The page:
Dr Federico Picinali

Dr Federico Picinali

Associate Professor of Law

LSE Law School

Telephone
020-7955-7265
Room No
New Academic Building 4.02
Languages
English, French, Italian
Key Expertise
Theoretical questions in evidence law and in criminal law

About me

I earned a Degree in Legal Sciences and a Specialized Degree in Law at the Università degli Studi di Milano. I then studied at the Yale Law School and at the Università degli Studi di Trento, where I earned an LL.M. and a Ph.D. in law, respectively. During these formative years I was an exchange student at the UC Berkeley School of Law and a visiting researcher at the UC Hastings College of the Law, at the Cardozo School of Law, and at Penn Law. Just prior to becoming an Assistant Professor, I was a visiting fellow at LSE Law School and a LSE Fellow. I have been admitted to the Italian Bar.

I teach and research in criminal law and evidence law, with a particular interest in theoretical approaches to these subjects. I have written on the criminal standard of proof, on inferential reasoning in legal fact-finding, on statistical evidence, on improperly obtained evidence, on criminal intention and on self-defence, among other topics. I have published in several journals, including the Modern Law Review, Law & Philosophy, the Canadian Journal of Law & Jurisprudence, the Journal of Applied Philosophy, Criminal Law & Philosophy, the International Journal of Evidence & Proof, Jurisprudence, and Law, Probability & Risk. I am currently working on a book on intermediate criminal verdicts for the Oxford Monographs in Criminal Law and Justice Series (OUP).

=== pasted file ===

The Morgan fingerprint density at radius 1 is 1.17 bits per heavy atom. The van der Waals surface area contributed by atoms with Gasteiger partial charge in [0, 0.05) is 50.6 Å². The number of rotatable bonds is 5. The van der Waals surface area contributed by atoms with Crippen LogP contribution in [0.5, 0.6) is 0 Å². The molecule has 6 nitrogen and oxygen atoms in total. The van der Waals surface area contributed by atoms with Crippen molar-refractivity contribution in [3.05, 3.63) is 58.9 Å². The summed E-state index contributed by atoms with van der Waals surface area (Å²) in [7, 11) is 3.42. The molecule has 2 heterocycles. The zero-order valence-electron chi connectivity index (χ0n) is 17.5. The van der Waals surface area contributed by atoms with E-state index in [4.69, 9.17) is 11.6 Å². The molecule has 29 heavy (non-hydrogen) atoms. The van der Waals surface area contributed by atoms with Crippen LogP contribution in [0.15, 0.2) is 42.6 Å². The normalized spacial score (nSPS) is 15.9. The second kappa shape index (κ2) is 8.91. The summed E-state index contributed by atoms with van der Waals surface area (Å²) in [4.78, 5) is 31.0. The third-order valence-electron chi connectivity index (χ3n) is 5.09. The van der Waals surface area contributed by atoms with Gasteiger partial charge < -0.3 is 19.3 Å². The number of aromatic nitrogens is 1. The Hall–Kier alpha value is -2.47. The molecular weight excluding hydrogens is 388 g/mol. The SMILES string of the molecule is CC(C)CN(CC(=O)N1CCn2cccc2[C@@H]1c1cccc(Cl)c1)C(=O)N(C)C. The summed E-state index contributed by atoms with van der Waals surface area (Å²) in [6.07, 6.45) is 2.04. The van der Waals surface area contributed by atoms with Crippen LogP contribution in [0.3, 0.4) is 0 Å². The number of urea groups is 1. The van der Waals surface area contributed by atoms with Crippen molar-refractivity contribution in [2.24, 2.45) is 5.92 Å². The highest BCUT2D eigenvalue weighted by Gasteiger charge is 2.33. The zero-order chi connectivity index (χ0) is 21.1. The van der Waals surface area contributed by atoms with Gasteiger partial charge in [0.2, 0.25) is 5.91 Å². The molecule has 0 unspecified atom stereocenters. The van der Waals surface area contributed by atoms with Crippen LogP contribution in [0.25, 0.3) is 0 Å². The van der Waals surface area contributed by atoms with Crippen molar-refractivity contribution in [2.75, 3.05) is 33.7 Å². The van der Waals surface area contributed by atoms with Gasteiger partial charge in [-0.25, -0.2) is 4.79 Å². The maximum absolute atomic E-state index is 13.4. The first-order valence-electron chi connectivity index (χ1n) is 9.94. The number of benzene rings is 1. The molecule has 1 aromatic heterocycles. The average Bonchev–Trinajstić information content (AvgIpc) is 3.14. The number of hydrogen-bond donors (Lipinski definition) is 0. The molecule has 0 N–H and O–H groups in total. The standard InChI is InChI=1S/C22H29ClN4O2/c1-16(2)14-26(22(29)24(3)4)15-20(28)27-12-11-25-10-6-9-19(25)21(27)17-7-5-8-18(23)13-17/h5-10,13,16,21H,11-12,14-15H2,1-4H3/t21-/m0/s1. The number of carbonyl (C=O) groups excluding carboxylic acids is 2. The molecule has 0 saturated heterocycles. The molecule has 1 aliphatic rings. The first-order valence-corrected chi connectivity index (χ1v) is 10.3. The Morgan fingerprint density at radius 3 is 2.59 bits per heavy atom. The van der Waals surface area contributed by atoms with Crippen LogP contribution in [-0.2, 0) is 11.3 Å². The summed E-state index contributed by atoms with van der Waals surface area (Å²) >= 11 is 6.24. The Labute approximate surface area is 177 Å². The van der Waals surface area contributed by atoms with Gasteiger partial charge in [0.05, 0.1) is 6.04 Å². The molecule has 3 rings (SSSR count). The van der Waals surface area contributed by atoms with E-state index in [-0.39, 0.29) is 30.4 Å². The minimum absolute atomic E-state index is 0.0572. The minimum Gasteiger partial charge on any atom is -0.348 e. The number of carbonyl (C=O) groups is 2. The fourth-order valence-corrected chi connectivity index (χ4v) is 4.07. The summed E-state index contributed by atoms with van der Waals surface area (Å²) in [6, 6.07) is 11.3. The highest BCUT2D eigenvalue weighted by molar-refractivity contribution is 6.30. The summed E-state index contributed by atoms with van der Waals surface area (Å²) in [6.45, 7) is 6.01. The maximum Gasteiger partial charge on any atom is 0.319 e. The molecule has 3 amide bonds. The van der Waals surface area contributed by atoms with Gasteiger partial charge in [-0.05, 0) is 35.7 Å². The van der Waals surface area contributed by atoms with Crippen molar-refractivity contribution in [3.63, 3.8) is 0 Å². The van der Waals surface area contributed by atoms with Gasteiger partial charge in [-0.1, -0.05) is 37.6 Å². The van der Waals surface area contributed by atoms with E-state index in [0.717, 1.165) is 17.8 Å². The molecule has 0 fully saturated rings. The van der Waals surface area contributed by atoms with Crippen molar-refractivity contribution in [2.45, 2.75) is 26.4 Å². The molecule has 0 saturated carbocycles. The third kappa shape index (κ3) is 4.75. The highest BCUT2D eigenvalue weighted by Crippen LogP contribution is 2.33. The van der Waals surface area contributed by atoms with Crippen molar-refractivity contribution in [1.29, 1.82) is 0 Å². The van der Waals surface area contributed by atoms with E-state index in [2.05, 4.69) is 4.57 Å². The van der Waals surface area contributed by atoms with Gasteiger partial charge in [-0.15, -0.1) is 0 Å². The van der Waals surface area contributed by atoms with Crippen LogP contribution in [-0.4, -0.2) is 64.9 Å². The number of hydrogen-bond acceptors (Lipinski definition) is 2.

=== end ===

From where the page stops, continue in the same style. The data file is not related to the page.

I am the coordinator of the LSE Criminal Law and Criminal Justice Theory Forum.

I live in Sheffield with my wife – philosopher Jules Holroyd – our two daughters and our dog. I am a keen rock climber and I often visit the crags of the nearby Peak District.

Administrative support: Law.Reception@lse.ac.uk

Research interests

I am a scholar of evidence law and criminal law. My main interest is in the philosophy underlying these two areas of law. I enjoy reading in epistemology, inductive logic, moral philosophy and philosophy of mind, and studying legal problems with the support of these disciplines.

Teaching

Articles

Book Chapters

  • 'Implicit Bias, Self-Defence, and the Reasonable Person' (with Jules Holroyd), in C. Lernestedt and M. Matravers (eds.), The Criminal Law’s Person (Hart, 2022)
  • 'Excluding Evidence for Integrity’s Sake? (with Jules Holroyd), in C. Dahlman, A. Stein, G. Tuzet (eds.) The Philosophical Foundations of Evidence Law (OUP 2021)
  • ‘Lo Stato d’Ebbrezza tra Accertamento Sintomatico e Soglie di Rilevanza Penale’, in La Prova dei Fatti Psichici (Carmela Piemontese and Emma Venafro eds., Giappichelli, 2009)

Book reviews

  • review of Dale A. Nance, The Burdens of Proof: Discriminatory Power, Weight of Evidence, and Tenacity of Belief (Cambridge University Press, 2016), 330 pp., ISBN 978-1-107-12418-9’, in Jurisprudence, Vol. 9, Issue 1, p. 192 (2018)
  • review of Michele Caianiello, Ammissione della Prova e Contraddittorio nelle Giurisdizioni Penali Internazionali (Giappichelli 2008), 232 pp., in Jus-17, Vol. 2, p. 154 (2009)

Awards

  • Winner of the LSE Student-Led Teaching Excellence Award 2017 in the category ‘Feedback and Communication’
  • My paper ‘Base Rates of Negative Traits: Instructions for Use in Criminal Trials’, in Journal of Applied Philosophy, Vol. 33(1), pp. 69-88 (2016) won the prize for best essay published in the Journal of Applied Philosophy in 2016 (the prize included a monetary award, and free registration and accommodation for the next Society for Applied Philosophy annual conference)
  • Nominee for the LSE Student-Led Teaching Excellence Awards, 2015 and 2016
  • Class Teacher Prize, awarded by the LSE Law Department, 2013